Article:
This is Paddington’s best-kept dining secret right now. While its renovations are on hold, this former hatted fine diner has ditched the bentwood chairs and white tablecloths and morphed into a casual eatery with free-standing grey vinyl banquettes and a blackboard menu, offering great value. A massive wagyu burger with shoestring fries, or mains such as chicken rogan josh, fish of the day with couscous and preserved lemon, or fettuccine with asparagus and oyster mushrooms are all $18. Quality has not been sacrificed in a salad of tiger prawns, scallops, mussels and squid, Mirrool Creek twice-cooked lamb ribs with ratatouille, or roasted pork belly with parmesan and rocket salad, all $26. It all adds up to the best-value flavour-driven menu in this otherwise pricey ’hood.

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Cuisine: Modern Australian,Modern Australian,Modern Australian,Modern Australian,Tapas,Modern Australian,Modern Australian,Modern Australian

This place looks like an elegant pop-up (it isn’t) in a corner of the vast Carriageworks complex behind the Eveleigh Market. It’s stark white with black-and-white striped benches and plump Marimekko cushions, but with food this good it could be in a tent and we’d come. The menu is classic John Wilson, caterer extraordinaire (with help from chef David Lovett). Start with a fat boiled globe artichoke with lemon mayo $12 for two or more. A main of mackerel with batons of blanched kohlrabi, olives and lemon $30 is superbly simple and perfectly cooked, as is milk-cooked pork neck with curds on desiree mash $32. Strawberries macerated in mint, lime and raw sugar makes a refreshing finale. Punches above its weight. Saturday plan: shop at Eveleigh, lunch here, go home smiling.

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Cuisine: Modern Australian,Modern Australian,Modern Australian,Modern Australian,Tapas,Modern Australian,Modern Australian,Modern Australian,Modern Australian

A place designed for intimate dinners with loved ones, or small groups of old friends, Linda’s is the neighbourhood restaurant you’d love to have in your own ’hood. Settle into the soft pink room and get stuck into some of Linda’s well-cooked comfort food. Salmon tartare with wasabi cream, salmon roe and potato pancakes $17 is not a bad place to begin before moving on to something like slow-roasted pork belly with spiced plums $28. Linda dotes on her desserts and you might forgo the entree for a warm ginger cake with butterscotch sauce and sticky-date icecream $12 — but then you may as well do both.

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Cuisine: Modern Australian,Modern Australian,Modern Australian,Modern Australian,Tapas,Modern Australian,Modern Australian,Modern Australian,Modern Australian,Modern Australian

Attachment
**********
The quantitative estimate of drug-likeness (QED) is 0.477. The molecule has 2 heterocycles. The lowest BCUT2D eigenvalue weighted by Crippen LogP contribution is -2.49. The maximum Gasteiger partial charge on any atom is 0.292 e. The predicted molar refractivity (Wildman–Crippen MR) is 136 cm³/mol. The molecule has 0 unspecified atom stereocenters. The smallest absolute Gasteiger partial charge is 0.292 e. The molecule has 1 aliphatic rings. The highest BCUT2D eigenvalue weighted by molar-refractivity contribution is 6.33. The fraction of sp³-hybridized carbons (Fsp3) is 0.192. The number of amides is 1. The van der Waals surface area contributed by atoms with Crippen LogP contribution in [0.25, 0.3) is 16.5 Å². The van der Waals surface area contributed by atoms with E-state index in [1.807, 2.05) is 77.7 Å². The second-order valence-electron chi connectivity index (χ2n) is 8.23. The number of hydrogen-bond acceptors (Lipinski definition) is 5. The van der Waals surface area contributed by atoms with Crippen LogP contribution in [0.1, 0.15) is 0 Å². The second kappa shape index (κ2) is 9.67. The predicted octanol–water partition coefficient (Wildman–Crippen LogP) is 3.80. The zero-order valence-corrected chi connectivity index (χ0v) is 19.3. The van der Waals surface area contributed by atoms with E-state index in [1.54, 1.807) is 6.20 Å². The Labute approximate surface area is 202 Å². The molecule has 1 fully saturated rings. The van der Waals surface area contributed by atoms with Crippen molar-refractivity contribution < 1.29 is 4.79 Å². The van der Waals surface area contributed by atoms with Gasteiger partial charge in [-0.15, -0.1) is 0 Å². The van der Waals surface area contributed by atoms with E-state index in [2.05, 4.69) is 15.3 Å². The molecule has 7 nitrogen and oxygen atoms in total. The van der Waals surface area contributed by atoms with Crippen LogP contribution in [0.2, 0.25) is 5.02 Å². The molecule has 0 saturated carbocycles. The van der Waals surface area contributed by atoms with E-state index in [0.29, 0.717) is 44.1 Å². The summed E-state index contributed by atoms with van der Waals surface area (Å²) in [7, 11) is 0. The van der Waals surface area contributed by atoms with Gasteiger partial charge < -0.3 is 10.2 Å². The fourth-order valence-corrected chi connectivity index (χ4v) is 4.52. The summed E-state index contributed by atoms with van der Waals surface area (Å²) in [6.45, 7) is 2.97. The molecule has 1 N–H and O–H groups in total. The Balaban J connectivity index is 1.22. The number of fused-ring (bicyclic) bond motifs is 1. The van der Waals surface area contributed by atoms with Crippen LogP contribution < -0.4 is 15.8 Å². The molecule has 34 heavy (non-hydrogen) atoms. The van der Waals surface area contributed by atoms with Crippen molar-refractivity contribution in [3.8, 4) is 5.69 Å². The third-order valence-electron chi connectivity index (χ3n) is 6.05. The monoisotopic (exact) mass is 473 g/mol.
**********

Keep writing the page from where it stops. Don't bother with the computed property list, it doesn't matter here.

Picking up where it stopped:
Not just for tourists, this cave-like bar that opens out onto the hem of the Opera House’s skirt is breathtaking. Try to get there before the sun sets so you can catch an eyeful of Sydney Harbour and the bridge against its backdrop of changing sky colours and shimmering water. You might end up standing up to eat (it is a bar, after all) but, when standing, you don’t often get to eat Sydney rock oysters ($22 for a half dozen) with soy and wasabi dressing. Try for a seat to experience the twice-cooked pork belly $29 with a coriander, tomato and bean salsa. The pre-theatre menu operates 5–8pm, and each dish comes with a suggested matching wine. DJs, good-looking crowds and views mean it’s a popular “just drinks” spot but the food is great, too.

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Cuisine: Modern Australian,Modern Australian,Modern Australian,Modern Australian,Tapas,Modern Australian,Modern Australian,Modern Australian,Modern Australian,Modern Australian,Modern Australian

Some modern Australian restaurants run the risk of being showy without substance but Pyrama does not have a speck of pretention. Inside, it has a contemporary, airy feel enhanced by a casual courtyard that overlooks some undeveloped land. The waitstaff are pleasantly banter-happy and serve quality food with a convenient, no-fuss “meal deal” system: $40 gets you two courses and $52 will get you three. Beef carpaccio with confit mushrooms, cannellini beans and truffle dressing starts the meal on a high note and mains such as duck confit and steamed Boston Bay mussels, while not surprising, are solid in their simplicity. Classic desserts might include blueberry and almond crumble and a white chocolate brulee. While not breaking barriers, it’s an enjoyable experience with exuberant service and plenty of smiles.

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The guide reviews each restaurant, lists some of the more memorable dishes and provides a sample of their prices.